By Derek Baker, March 1 2018 —
In the wake of the current pipeline dispute between Alberta and British Columbia, the Pacific Province has taken another extraordinary step in protecting the environment.
Plans have been put in place to build giant curtains around the Port of Vancouver to make it easier to turn a blind eye to the several-million tonnes of coal exported from the province annually.
“British Columbia must take decisive action to protect its coasts and oceans, which we care deeply about,” B.C. environment minister George Heyman said from the provincial capital of Victoria, still pumping raw sewage into the ocean. “We are the most environmentally-friendly government in the country — just don’t look too closely.”
The planned giant curtains, which will be made from polyester fabric, are intended to make it look like you’re just looking out at the ocean when viewed from the city and not 40-foot-tall mounds of thermal and metallurgical coal.
“Everything is pristine and perfect,” said Heyman, showing designs of what will be printed on the curtains. “Look, there’s even a dolphin jumping in this section!”
Though the project’s necessity has been questioned — many residents claim they find the port easy enough to ignore already — a notable few individuals have staunchly defended this eco-friendly measure.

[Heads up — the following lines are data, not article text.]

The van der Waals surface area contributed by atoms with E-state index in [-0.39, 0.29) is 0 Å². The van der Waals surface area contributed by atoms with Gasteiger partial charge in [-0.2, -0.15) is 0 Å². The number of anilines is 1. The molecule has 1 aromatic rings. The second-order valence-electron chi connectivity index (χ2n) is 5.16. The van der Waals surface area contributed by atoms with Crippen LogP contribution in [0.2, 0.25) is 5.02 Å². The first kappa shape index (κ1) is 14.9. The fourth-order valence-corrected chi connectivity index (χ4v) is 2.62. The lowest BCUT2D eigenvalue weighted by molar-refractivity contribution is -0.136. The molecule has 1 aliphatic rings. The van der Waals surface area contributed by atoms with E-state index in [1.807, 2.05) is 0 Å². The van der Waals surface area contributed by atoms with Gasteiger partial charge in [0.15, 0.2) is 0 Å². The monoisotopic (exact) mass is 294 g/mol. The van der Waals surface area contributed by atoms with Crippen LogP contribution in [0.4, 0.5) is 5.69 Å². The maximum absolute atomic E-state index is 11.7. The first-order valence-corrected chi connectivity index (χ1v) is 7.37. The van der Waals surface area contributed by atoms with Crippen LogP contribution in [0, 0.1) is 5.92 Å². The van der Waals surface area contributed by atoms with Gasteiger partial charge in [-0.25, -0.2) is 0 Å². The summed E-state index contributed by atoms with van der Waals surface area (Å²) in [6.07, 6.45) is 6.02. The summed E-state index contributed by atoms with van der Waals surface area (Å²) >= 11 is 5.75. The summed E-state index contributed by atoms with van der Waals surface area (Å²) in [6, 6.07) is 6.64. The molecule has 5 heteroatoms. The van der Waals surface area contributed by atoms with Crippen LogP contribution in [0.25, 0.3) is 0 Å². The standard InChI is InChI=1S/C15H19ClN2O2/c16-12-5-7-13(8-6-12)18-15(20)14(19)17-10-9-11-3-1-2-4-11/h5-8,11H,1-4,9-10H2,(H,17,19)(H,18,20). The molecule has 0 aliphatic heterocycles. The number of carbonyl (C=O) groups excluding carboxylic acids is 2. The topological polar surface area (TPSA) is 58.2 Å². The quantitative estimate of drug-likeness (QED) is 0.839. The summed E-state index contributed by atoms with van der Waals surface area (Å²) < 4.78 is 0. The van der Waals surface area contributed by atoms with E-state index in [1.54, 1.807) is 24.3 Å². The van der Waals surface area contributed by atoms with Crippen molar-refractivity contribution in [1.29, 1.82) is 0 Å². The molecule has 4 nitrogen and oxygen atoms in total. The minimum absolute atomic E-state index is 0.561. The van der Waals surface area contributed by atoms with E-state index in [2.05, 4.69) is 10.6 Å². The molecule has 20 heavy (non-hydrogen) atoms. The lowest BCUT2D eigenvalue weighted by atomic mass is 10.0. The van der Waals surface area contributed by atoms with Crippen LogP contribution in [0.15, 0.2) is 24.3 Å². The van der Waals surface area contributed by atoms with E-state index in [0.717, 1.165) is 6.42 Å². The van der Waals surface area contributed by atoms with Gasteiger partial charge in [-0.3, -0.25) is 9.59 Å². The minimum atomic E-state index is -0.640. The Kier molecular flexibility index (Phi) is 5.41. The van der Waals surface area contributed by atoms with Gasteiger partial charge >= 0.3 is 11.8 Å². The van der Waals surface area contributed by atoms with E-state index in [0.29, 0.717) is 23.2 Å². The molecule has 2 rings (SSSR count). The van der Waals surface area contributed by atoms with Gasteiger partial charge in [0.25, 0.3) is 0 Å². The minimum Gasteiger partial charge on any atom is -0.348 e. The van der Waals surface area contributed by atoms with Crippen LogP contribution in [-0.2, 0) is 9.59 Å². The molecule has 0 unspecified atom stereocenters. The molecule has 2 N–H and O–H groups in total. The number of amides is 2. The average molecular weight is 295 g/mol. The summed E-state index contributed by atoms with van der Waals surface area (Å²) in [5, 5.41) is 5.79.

“I really, really care about the environment. Everyone should do their part to reduce their carbon footprint,” said life-long Vancouver resident Dave Smith after returning from his fifth ski trip to Whistler this year.
Still, many Albertan oil producers are sympathetic to B.C.’s in regards to the increased risks associated with more tanker traffic resulting from pipeline expansions. However, BigOilCo™ spokesperson Billy Jacobs said that they have devised the perfect solution.
“If there just so happens to be a bitumen spill, that’s really nothing to worry about. It’ll sink, so you can just pretend that it’s not there, too,” he said.
The Albertan government did not comment on the new developments by press time. However, sources have suggested that the province may enact a similar policy to B.C.’s, but instead putting curtains around their borders so they can pretend the rest of the country doesn’t exist.
This article is part of our Humour section.